There has been a lot of media attention on the inflows and outflows of FIIs. These seem to drive some set of investors into buy and sell frenzies. This article evaluates the impact of FII Flows in Indian Equities.
Structure of Capital Markets
Capital markets of any country are the sum total of all buy and sell actions of all its participants. There are 3 broad categories of participants in the markets.
- Retail investors
- Domestic Institutional Investors
- Foreign Institutional Investors
Foreign Institutional Investors (FIIs) also called Foreign Portfolio Investors (FPIs) form a significant investor category on the Indian markets. FII ownership forms 18.5% of the overall market cap (as of June 2022). Foreign investors’ investment in India is, as a part of their overall Emerging Market (EM) portfolio.
FII Flows in Indian Equities and other Emerging Markets
Emerging markets are generally developing countries with high growth rates. The growth rates of developed economies is generally subdued due to the nature of their mature economies. They seek and get higher returns from their investments in EMs. BRIC countries – Brazil, Russia, India, China are examples of emerging market economies.
The FII investment trends depend on a lot of factors, but primarily:
- the global economy,
- economic outlook of the country of the institutional investor and
- economic outlook of the market where the investment is targeted
For instance, FII ownership in the BSE500 index had fallen from near record highs of 21.5% in December 2020 to a decade low of 18.4% by June 2022.
- Knowing that majority FIIs investing in India hail from the US, here is a quick macro-economic analysis of why this investment has fallen over the last couple of years by almost 3%:
- Current global geopolitical issues due to the Russia-Ukraine war has set into motion, a supply crisis from gas to grains. Inflation caused by the war and excess liquidity introduced during the Covid-19 pandemic has made central banks in the West, take a tough stance on rate hikes.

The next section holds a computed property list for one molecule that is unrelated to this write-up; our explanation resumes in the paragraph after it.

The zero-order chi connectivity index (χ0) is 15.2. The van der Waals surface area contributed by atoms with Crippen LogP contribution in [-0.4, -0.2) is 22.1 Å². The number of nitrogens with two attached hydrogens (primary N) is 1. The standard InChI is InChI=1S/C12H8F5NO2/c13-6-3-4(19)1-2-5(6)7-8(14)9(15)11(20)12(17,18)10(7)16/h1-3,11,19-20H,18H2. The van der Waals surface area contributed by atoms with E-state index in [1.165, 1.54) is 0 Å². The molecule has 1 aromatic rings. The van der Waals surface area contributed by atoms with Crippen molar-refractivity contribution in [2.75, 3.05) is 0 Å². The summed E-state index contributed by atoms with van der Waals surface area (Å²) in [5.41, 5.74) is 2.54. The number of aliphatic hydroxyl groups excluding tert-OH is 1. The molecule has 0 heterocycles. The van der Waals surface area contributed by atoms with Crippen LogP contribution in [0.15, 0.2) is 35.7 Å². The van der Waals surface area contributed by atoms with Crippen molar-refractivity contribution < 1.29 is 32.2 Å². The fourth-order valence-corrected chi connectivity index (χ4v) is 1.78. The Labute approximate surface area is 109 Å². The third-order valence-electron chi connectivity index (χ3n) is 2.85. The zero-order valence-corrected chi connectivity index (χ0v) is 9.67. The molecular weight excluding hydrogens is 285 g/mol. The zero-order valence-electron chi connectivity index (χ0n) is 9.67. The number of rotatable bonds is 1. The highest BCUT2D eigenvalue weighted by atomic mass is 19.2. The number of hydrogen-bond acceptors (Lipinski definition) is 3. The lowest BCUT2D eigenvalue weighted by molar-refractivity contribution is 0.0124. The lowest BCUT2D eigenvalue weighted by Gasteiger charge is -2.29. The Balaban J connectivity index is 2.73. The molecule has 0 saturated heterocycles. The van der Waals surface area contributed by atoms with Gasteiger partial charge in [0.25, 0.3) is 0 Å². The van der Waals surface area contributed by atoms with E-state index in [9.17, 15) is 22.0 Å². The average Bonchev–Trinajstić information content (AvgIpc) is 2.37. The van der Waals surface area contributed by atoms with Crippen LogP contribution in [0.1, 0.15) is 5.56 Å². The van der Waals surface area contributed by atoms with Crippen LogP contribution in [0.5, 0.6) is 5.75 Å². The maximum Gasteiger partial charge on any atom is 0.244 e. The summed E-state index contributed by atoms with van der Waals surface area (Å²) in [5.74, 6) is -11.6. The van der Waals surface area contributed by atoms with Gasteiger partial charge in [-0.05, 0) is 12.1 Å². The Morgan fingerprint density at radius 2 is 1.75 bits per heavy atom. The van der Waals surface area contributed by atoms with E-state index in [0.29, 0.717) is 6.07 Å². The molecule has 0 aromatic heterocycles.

- The US and the western economies are reeling under high inflation. The consumer price index (mark of inflation) in the US, is at a high of 9.1, highest since 1981. Fed Chairman Jerome Powell recently made clear that the Fed would continue an aggressive rate hike to reduce inflation.
Closer Look at FII Flows in Indian Equities
India has been able to mitigate the impact of high inflation, despite crude reaching $120/barrel. GDP numbers for Q1 of FY2023 were promising at 13.5% per the government released data. Economic recovery is looking strong across services and manufacturing. Based on this data, here is a look at how the FII flows have reversed in the last few months as the economic data in India and the overall narrative has reversed.
|Calendar Year 2022||Total(INR Crores)|
Global Economy Outlook and FII Flows in Indian Equities
The overall global economic slowdown is now on the cards. The US markets have also responded accordingly and there has been a spill over effect on other markets due to this. Quite a few analysts have expressed the opinion that the overall equity returns will be subdued from most major economies till early 2023. Given these conditions, the net FII flows in this calendar year remain negative, though the trend now seems to be reversing.
The FIIs being such a dominant force on the markets, sway the markets considerably when they invest or exit. An FII sell off can usher in a market correction. But this trend has changed in India, especially post pandemic. The retail participation in the markets has increased significantly. There were close to 1.4 crore new Demat accounts opened just in FY 2021! The retail participation through mutual funds, ULIPs, Hybrid funds, Balanced funds has all added up to approximately $14-15 billion in SIPs annually. These inflows are acting as a cushion against any major FII sell off.
For instance, the DII flows between April 2021 & August 2021 were $7.1 billion. Whereas, FII flows during the same period were just $2.4 billion. During this period, Nifty has gained close to 15%! In the last 3 decades starting from 1993, FIIs have invested a total of $190.8 billion in the Indian markets.
|FY23 (so far)||-$6 billion|
Despite the dull global outlook, India has stronger growth fundamentals compared to other EMs. The Indian domestic economy has shown strength and resilience. In the long term the Indian economy doing well has high confidence of investors and analysts alike. FII’s have also realized that the growth engine for the rest of this year would be India; till inflation catches up. We will be able to see continued inflows from FIIs in the near future.
Authored by Ram Kalyan Medury, Founder & CEO Jama Wealth. Also published on Financial Express